WHEREAS, in response to lawsuits brought by forestry, logging and county associations challenging the monument expansion and Resource Management Plans, Judge Richard J. Leon of the U.S. District Court for the District of Columbia found that the President lacked authority to override the clearly expressed will of Congress when it came to the management of federal lands;
WHEREAS, the U.S. District Court found that the O&C Act’s mandate—that O&C lands “shall” be managed for permanent forest production— “cannot be rescinded by Presidential Proclamation,” and further determined the BLM’s 2016 Resource Management Plans violated the O&C Act because the RMPs prohibited sustained-yield management on approximately 80 percent of the O&C Lands;
WHEREAS, on July 18, 2023, the D.C. Circuit Court of Appeals reversed Judge Leon’s interpretation of the O&C Act and upheld the Cascade-Siskiyou National Monument expansion and the BLM’s 2016 Resource Management Plans, leaving no limits on the reach of the President’s power under the Antiquities Act, and enabling the BLM to reclassify lands in a manner that would remove them from the O&C Act’s dominant use mandate;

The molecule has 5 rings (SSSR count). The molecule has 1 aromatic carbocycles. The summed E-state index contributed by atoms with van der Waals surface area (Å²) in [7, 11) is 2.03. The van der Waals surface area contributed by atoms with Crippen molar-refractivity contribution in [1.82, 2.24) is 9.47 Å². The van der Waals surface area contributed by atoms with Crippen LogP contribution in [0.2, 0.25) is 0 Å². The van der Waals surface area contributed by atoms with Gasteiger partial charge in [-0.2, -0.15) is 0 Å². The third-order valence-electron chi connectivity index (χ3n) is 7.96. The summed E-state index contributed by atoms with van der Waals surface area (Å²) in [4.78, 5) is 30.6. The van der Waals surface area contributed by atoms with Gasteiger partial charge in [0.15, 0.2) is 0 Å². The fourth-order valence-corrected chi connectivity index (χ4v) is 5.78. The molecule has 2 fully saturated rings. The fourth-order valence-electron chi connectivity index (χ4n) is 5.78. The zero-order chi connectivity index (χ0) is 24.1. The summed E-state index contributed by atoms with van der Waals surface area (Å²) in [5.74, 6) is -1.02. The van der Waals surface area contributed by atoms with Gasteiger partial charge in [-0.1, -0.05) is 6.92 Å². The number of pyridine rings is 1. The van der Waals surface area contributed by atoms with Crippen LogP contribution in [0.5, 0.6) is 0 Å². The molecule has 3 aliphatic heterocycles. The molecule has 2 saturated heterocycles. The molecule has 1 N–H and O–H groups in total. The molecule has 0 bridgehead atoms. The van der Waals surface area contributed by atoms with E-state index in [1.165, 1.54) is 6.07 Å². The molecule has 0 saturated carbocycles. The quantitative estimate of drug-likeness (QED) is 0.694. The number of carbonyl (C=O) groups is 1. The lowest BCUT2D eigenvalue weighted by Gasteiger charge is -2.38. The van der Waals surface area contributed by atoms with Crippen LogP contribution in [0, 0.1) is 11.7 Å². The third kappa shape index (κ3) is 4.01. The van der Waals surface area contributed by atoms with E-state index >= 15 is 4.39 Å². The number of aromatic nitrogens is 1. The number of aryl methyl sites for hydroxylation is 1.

WHEREAS, in a parallel case in the Ninth Circuit Court of Appeals brought by family-owned Oregon businesses having affected lands within and adjacent to the Cascade-Siskiyou National Monument expansion, a divided court issued a similar opinion on the Monument;
WHEREAS, the federal government, without the approval of adjacent communities, in recent decades has placed massive areas of federal lands off limits to access, natural resources and other uses in recent decades;